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Comparing the 3 Major Styles of Mediation

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Comparing the 3 Major Styles of Mediation

Divorce mediator Nicole K. Levy reviews compares and contrasts facilitative mediation, evaluative mediation and transformative mediation.

Nicole K. Levy

Mediators use a variety of techniques to resolve legal disputes. Indeed, mediation is a craft that can be executed in different ways, depending on a mediator’s expertise, the preference of the clients, and the nature of the dispute in question. While differences in personalities and techniques make it important to find the right mediator for your situation, it’s important for clients to understand that multiple mediation styles can be effective. Understanding the primary mediation approaches is an important tool for prospective mediation clients who are uncertain about the process.

1. Facilitative Mediation: The Standard Approach

Facilitative mediation is the backbone upon which every mediation is built. In facilitative mediation, a mediator’s goal is to create a facilitative environment where both sides of a dispute can speak relatively openly about what they agree on and where they disagree, and then bridge the gap through direct communication, with the mediator acting as a facilitator. Compared to the other mediation methods described below, facilitative mediation tends to include a hands-off approach. Facilitative mediation is built on the premise that by understanding the areas in dispute, each party will make compromises to resolve the dispute through a mutually beneficial resolution. In short, facilitative mediation depends on direct compromise. Accordingly, facilitative mediation requires parties to communicate reasonably effectively about the issues in dispute and their respective goals. Even if participants’ goals are divergent, facilitative mediation achieves compromise by enabling each party to be heard, and through the mediator’s assistance in understanding the opposing party’s interests and goals. In facilitative mediation sessions, the parties are likely to find themselves talking together in a conference room with the mediator sitting between them, occasionally asking questions to move the process along, and assisting each participant in sharing views in a manner that the other party can understand, relate to, and respond to. A facilitative mediator also assists with procedural questions that arise, while re-framing interests and positions in manner that enables each party to understand both their own goals, and the other’s goals, in the context of a negotiated compromise. Facilitative mediation is generally the simplest form of mediation, in part because the mediator’s role is to merely act as a “referee” and communications coach, while avoiding sharing opinions that a participant may view as favoring one party or the other’s position(s).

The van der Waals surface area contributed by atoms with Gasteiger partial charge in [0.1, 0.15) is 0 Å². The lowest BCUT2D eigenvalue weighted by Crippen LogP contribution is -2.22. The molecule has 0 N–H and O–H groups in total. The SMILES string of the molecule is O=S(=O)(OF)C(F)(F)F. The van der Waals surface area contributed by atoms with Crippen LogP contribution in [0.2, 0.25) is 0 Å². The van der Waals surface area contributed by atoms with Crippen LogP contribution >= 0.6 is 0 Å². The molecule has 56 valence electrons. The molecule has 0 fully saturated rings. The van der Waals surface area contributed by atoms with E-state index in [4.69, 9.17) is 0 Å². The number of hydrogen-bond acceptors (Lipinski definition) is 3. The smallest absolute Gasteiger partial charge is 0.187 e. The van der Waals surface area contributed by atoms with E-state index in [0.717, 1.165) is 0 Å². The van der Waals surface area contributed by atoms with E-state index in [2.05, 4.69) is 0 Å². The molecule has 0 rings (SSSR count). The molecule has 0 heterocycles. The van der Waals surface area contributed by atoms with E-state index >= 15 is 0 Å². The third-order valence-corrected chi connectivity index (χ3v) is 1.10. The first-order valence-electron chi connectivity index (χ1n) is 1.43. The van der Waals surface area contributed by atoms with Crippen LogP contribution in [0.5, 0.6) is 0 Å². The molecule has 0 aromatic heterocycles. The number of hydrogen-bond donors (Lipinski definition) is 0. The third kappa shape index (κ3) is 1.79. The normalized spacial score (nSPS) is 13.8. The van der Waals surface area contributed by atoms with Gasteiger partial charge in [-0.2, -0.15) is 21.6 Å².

2. Evaluative Mediation: Offering Objective Opinions to Participants

Evaluative mediation tends to be more hands-on than facilitative mediation, with a primary focus on the goal of preparing a final agreement. In the family law mediation context, evaluative mediators are often lawyers with significant experience with divorce and child custody matter, including an ability to forecast the likely outcome if the matter were decided in a courtroom. The predictive element of evaluative mediation – in which the mediator evaluates the merits of each participant’s position and provides direct feedback to the parties on which position is objectively more likely to succeed – can help deeply entrenched opponents who require outside assistance to break a logjam. Evaluative mediation is also often effective for legally or informationally sophisticated participants by providing each party with objective feedback that weighs the relative pros and cons of each argument. Somewhat paradoxically, evaluative mediation can help participants avoid litigation by placing their trust in an agreed-upon authority, whose opinion can serve as a substitute for a judge. By their nature, an evaluative mediator is not shy about offering his or her opinion on the outcome of a divorce or custody matter, should the parties turn to litigation. This frank opinion sharing allows the parties to get some insight as to how their position may be heard by the court, and whether it is worth pursuing a hard position or adopting a compromise. Indeed, a credible third-party opinion can often allow one or both sides to shift their position. An evaluative mediator is also helpful for providing guidance when participants are unsure how to resolve an issue, or if there are concerns that a judge may not approve an agreement as fair and reasonable. It’s not unusual for facilitative mediations that become stuck on a single issue to incorporate evaluative mediation to break the logjam on the issue in question. However, mediators and participants must be cautious about abrupt shifts between facilitative and evaluative mediation styles, where evaluative mediation often includes the mediator expressing favor towards one party’s objective position. The primary challenge with evaluative mediation centers on the mediator’s impartiality. When a mediator articulates a preference for one participant’s view, the other party may question the mediator’s impartiality. Before offering evaluative opinions, it is important for each party to understand and agree to the mediator’s role. The evaluative method will not be a good fit for every divorce or family law mediation.